Dendreon Corp. (NASDAQ: DNDN) is by almost all measurements nothing short of a total failure of a biotech or biohealth stock. Despite having a solid prostate cancer treatment in Provenge, which actually was approved by the Food & Drug Administration (FDA), this stock has been a bust to boom and boom to bust investment for many investors. Now reports indicate the company may be up for sale. We are not very excited about this, even if a sale may be the only saving strategy for the equity holders here. One analyst has keyed in on this and we would caution investors and traders that this could very easily be yet another major disappointment.
A report on Bloomberg shows that Dendreon may be seeking takeover offers, with J.P. Morgan leading it. What is amazing is that Dendreon always was considered a buyout candidate, yet the company always acted as though Provenge would be the next Holy Grail of cancer treatments.
What investors and speculators will want to consider here is that Dendreon’s market cap was less than $400 million as of Friday’s closing bell. It used to be around $7 billion at the peak. Its Provenge is incredibly expensive, and the long controversial “on again off again” FDA approval process helped the company post endless losses.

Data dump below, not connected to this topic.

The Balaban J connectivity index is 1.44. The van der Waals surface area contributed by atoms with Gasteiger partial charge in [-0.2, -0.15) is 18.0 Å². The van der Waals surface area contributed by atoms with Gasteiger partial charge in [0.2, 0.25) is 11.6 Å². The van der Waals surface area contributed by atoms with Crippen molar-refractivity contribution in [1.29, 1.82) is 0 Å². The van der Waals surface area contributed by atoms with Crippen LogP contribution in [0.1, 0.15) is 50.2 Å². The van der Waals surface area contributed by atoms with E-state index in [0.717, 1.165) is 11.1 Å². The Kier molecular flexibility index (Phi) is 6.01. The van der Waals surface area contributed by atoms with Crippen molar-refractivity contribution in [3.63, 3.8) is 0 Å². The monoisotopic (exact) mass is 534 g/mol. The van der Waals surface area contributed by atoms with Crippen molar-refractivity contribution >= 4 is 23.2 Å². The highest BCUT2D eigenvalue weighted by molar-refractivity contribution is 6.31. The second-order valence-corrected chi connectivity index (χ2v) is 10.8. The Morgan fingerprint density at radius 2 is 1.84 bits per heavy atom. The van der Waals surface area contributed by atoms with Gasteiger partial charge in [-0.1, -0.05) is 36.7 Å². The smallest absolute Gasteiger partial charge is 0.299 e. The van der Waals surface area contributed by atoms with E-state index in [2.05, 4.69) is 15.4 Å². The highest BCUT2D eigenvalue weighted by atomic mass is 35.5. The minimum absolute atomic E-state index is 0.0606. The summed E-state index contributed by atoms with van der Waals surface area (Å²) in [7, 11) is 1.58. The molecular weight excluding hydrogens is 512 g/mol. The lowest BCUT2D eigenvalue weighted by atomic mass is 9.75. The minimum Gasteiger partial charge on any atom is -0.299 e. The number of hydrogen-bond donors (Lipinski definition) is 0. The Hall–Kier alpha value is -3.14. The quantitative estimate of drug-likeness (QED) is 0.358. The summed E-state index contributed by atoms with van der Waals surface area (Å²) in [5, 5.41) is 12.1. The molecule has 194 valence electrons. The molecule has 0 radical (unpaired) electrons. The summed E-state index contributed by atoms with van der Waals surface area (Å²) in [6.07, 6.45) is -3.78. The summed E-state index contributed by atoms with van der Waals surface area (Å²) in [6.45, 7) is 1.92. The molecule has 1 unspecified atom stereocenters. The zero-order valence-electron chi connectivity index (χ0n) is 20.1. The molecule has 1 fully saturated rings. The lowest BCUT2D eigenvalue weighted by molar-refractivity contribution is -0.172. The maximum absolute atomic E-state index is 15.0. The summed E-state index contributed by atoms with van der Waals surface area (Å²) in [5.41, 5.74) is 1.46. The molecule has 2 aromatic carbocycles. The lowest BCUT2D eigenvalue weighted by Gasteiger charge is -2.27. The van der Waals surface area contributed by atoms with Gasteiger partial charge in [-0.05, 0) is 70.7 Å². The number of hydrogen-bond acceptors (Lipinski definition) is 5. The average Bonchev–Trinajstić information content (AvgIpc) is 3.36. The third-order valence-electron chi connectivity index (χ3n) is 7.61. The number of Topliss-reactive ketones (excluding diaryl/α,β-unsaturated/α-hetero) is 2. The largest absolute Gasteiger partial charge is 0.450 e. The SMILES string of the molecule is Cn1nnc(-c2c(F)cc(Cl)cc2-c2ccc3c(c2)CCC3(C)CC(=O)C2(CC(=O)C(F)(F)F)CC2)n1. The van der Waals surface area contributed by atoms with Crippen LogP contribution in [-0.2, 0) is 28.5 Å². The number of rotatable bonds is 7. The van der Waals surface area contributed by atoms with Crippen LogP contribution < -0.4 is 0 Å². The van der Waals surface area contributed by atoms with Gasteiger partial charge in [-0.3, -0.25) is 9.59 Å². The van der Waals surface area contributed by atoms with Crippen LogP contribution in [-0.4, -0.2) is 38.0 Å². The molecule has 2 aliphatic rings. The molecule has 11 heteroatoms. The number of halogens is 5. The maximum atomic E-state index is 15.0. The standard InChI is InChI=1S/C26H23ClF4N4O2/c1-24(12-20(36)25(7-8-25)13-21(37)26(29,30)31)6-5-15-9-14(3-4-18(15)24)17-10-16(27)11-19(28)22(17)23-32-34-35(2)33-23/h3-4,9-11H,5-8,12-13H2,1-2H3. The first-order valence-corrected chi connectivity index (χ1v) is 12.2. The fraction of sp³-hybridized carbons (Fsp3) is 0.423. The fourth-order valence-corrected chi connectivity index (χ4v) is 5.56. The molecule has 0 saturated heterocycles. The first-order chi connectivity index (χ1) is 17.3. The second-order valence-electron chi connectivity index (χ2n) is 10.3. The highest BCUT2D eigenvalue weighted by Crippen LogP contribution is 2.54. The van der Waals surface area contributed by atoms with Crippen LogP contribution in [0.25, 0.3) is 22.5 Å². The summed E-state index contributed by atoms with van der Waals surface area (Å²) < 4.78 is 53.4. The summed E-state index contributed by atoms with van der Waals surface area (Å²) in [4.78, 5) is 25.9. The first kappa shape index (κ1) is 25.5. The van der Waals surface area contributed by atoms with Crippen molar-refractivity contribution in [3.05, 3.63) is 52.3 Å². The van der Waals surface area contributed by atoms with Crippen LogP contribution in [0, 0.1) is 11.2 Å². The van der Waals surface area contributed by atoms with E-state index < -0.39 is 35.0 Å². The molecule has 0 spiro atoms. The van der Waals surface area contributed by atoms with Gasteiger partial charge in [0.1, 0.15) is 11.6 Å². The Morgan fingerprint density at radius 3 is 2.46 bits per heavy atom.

Provenge was supposed to be a blockbuster drug. We have seen estimates in the past that its sales could reach well over $2 billion in the years ahead, and some estimates were close to double that. That was then. Doctors have been very slow to adopt Provenge, and frankly we have been disappointed that Provenge has not been shown to treat as many other types of cancer as we hoped for in the past.
Credit Suisse has keyed in on the possibilities of a Dendreon buyout on Monday. The firm calls it a plausible and sensible move as the company seeks a way out of the $647 million convertible debt noose tied around its neck. The firm does have a key warning here: investors should not expect an outsized premium.
Credit Suisse further warns that it does not expect a bidding war as Dendreon faces notable commercial and financial struggles. The warning also includes that there are very few clear alternatives for the company and investors might be satisfied at any price because a debt restructuring was said to be one that could wipe out the equity holders entirely.
A final warning from Credit Suisse is that an acquirer likely would be unable to manufacture Provenge any more cheaply than Dendreon. This implies that a buyer would not be able to drive the cost down to a more mainstream treatment price.
Credit Suisse has only a Neutral rating on Dendreon, and the discounted cash flow target is only a $3.00 stock. Shares closed at $2.53 on Friday, against a 52-week range of $2.23 to $7.22. Shares were indicated up 17% at $2.96 in the early trading Monday. Dendreon’s stock price was trading above $40 back in 2010.